According to Bebbington there are four special marks of Evangelical religion in general: conversionism, the belief that lives need to be changed; activism, the expression of the gospel in effort; biblicism, a particular regard for the Bible, and "what may be called crucicentrism, a stress on the sacrifice of Christ on the Cross. However, the presentation of these themes varied with time.(Bebbington:2,3) Hylson-Smith suggests that Anglican Evangelicals differed from the Methodists in that they did not develop a lay ministry; they were committed to the Church of England, and particularly to respecting the parish structure; they were moderate calvinists rather than "arminians";([n 3]) and they were uneasy about what they saw as the Methodist over-reliance on the emotions.(Hylson-Smith/Evan:11,12)
The birth of Evangelicalism within the Church of England was virtually independent from two contemporary movements: the Calvinist Evangelical Revival inspired by George Whitefield and the "Arminian"/Methodist one led by the John and Charles Wesley.(Hylson-Smith/Evan:10) It started as a "number of men and women, including Anglican clergy, underwent the same conversion experience, and came to preach, often independently the same gospel as their more famous contemporaries".(Hylson-Smith/Evan:10). For example, William Grimshaw(1708-63) in his younger days read prayers and a sermon once a Sunday and, when he got drunk, took care to sleep it off before he came home. Converted not long before he became incumbent of Haworth in Yorkshire in 1742, on arrival he found twelve people came to communion. Before he died up to twelve hundred people were coming, not just from the parish itself but from surrounding ones which lacked a resident clergyman. He was fortunate in that the Archbishop of York refused to take action against him for ministering outside his parish. Most church dignitaries and society in general would have nothing to do with Evangelicals. In 1768 six undergraduates were expelled from St Edmund Hall, Oxford for talking of "regeneration, inspiration and drawing nigh to God"(Green:204-9) and the University was effectively closed to them. At Cambridge only Magdalene would receive the Evangelicals and the virtual closure of both universities meant that it was almost impossible for known evangelicals to be ordained. The situation only improved in 1788 when Isaac Milner became President of Queens.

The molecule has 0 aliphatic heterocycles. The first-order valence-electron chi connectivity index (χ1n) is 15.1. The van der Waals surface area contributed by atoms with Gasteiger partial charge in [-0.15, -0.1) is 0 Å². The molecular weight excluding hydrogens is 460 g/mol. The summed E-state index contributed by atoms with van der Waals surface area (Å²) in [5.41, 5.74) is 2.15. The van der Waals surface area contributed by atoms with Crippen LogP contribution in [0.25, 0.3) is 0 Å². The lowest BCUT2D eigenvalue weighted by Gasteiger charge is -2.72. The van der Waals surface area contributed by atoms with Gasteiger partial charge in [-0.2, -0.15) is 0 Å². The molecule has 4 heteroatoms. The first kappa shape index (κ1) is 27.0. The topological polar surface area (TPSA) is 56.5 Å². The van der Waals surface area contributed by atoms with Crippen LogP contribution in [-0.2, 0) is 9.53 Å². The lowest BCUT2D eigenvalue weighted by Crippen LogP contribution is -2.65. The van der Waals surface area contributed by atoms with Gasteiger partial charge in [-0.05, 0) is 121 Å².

Low: distinguish from "Evangelical" Carpenter
Churchmanship From 1830 to the 1950's
Anglo-Catholic / High Church
Within the high church tradition there are variations such as traditional Anglo-Catholic, moderate Catholic, modern Catholic, liberal Catholic, prayer book Catholic and Anglo-Papalist.
Neill notes: From 1930's He goes on to note that within the evangelicals, some are now more open to the ideas and methods of modern scholarship as opposed to the "conservatives". Within the low church tradition of churchmanship there are some distinct variations such as charismatic evangelical, traditional evangelical, open evangelical and conservative evangelical.
Modernist / Liberal